Can trail running empower Nepali women? This project explores this question through an ethnographic study of the Exchange and Empower Program. Established with the help of Salomon-sponsored mountain runner and former Maoist child soldier Mira Rai, the Program provides financial and practical support to talented young women runners from rural Nepal. In addition to running training, the organisation provides English instruction, confidence-building workshops and trekking guide training. The researcher will employ participant-observation fieldwork methods, sharing in the daily routine of training of the Program’s athletes as well as participating in other social and volunteering activities. This project will be a collaborative research project with Exchange and Empower.
Despite much legislation introduced by the post-ceasefire government to tackle sexual and domestic violence, the US State Department reported in 2016 that ‘Early and forced marriage, and rape and domestic violence against women, including dowry-related deaths, remains a serious problem’. In this context, what effects do trail running and the other skills and confidence training provided by Exchange and Empower have on the agency of young Nepali women? Are the women of the Program ‘empowered’? How does Exchange and Empower’s concept of empowerment relate to or clash with pre-existing rural Nepalese notions of female self-realisation, agency and freedom?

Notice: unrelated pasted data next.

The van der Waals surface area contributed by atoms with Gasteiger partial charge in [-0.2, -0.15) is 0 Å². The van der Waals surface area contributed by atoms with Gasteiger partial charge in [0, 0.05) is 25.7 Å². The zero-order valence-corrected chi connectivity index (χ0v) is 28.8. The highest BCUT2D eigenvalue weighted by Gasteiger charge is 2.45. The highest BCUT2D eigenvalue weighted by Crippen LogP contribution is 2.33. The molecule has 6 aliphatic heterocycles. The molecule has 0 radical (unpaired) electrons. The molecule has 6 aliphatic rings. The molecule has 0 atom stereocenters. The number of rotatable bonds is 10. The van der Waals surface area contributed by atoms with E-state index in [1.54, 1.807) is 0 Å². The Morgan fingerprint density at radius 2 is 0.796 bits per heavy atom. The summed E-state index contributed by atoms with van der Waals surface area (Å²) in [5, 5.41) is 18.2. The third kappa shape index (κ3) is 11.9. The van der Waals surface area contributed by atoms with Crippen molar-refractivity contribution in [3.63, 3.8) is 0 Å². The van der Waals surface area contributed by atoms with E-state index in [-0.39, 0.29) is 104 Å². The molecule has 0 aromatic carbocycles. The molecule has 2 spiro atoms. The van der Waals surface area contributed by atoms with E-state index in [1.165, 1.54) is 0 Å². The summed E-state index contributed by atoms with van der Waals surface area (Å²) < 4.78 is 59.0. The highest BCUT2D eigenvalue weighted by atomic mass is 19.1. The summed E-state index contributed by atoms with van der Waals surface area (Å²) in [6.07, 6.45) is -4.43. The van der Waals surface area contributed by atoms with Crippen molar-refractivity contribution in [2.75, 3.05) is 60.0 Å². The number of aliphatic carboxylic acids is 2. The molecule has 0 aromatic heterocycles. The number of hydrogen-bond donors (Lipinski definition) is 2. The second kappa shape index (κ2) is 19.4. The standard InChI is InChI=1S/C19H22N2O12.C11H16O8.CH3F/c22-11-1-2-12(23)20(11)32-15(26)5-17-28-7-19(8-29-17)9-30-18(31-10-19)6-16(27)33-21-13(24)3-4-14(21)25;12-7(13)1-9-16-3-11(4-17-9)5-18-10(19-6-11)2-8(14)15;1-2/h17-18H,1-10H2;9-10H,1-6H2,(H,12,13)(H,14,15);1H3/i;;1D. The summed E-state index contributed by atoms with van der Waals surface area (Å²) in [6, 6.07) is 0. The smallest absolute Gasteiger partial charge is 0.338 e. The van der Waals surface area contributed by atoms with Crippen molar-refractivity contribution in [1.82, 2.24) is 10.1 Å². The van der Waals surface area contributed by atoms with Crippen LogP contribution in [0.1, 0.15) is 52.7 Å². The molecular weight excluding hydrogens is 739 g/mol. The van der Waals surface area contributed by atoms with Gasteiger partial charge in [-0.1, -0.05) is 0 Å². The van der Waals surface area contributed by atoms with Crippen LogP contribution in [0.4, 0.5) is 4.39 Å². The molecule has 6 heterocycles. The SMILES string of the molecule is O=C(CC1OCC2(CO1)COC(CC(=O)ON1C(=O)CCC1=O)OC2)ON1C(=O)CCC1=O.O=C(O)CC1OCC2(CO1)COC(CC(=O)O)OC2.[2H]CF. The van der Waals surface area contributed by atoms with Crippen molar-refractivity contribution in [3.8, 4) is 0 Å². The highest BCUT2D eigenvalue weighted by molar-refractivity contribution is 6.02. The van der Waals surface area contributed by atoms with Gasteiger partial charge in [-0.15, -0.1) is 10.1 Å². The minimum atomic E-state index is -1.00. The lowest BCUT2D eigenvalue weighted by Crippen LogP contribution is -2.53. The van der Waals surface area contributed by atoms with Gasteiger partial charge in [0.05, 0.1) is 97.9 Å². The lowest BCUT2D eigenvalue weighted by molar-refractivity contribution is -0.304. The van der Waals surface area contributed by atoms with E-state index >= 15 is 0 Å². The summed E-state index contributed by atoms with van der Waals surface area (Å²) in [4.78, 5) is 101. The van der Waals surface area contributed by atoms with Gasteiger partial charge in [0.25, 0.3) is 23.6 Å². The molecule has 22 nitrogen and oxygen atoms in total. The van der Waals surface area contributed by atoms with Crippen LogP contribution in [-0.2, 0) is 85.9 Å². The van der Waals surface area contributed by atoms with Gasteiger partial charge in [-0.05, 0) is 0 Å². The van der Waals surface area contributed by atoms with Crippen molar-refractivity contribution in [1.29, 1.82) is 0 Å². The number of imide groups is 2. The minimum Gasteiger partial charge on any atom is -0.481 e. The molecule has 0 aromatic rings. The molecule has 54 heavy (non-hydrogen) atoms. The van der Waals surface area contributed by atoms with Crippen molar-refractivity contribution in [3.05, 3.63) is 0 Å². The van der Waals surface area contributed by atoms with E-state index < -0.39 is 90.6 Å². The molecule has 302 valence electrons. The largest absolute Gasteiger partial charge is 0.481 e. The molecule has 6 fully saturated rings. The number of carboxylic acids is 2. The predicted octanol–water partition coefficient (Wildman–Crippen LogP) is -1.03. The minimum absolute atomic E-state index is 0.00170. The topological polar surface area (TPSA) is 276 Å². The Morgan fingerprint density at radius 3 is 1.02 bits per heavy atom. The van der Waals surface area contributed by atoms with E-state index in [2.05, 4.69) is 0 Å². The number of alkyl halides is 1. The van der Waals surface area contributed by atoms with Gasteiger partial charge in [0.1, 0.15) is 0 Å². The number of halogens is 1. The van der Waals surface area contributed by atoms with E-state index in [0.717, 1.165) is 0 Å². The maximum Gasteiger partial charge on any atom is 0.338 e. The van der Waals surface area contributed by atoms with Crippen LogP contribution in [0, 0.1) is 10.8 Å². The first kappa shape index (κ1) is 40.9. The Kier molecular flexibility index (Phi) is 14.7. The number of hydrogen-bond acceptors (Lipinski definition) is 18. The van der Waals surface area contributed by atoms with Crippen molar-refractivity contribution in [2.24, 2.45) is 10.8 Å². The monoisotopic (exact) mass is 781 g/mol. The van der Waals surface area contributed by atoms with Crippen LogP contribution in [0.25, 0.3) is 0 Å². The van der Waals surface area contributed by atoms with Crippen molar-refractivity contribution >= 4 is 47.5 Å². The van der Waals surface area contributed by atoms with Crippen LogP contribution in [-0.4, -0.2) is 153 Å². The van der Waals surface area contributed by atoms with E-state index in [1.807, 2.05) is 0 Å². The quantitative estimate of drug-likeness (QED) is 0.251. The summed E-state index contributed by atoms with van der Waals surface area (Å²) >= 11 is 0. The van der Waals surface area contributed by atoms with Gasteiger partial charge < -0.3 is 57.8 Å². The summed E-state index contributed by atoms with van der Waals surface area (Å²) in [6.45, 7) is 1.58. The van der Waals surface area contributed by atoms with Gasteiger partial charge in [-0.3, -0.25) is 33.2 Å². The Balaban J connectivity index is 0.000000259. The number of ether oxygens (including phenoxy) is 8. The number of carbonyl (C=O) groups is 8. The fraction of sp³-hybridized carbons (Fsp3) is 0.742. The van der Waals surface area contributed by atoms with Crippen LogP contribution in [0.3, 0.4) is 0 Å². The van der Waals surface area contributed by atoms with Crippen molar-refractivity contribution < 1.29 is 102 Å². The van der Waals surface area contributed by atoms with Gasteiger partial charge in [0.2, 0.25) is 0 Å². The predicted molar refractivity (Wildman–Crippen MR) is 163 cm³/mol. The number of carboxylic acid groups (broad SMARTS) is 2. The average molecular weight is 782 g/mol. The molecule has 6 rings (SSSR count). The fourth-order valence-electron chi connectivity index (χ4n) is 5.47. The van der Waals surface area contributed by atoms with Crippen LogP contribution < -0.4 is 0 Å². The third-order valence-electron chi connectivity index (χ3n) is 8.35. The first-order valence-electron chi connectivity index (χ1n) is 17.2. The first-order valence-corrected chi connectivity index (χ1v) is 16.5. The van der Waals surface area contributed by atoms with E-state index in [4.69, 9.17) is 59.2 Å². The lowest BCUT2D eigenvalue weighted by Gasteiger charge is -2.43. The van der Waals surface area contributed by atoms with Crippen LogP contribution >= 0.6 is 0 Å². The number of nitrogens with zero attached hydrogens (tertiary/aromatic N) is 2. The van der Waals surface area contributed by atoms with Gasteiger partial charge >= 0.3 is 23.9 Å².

This project, moreover, seeks to understand how Nepal’s burgeoning running success is produced. It examines whether and how the barriers created by patriarchy to Nepali young women can be challenged through running, and whether tackling such barriers is a prerequisite to realising rural Nepali women’s athletic potential.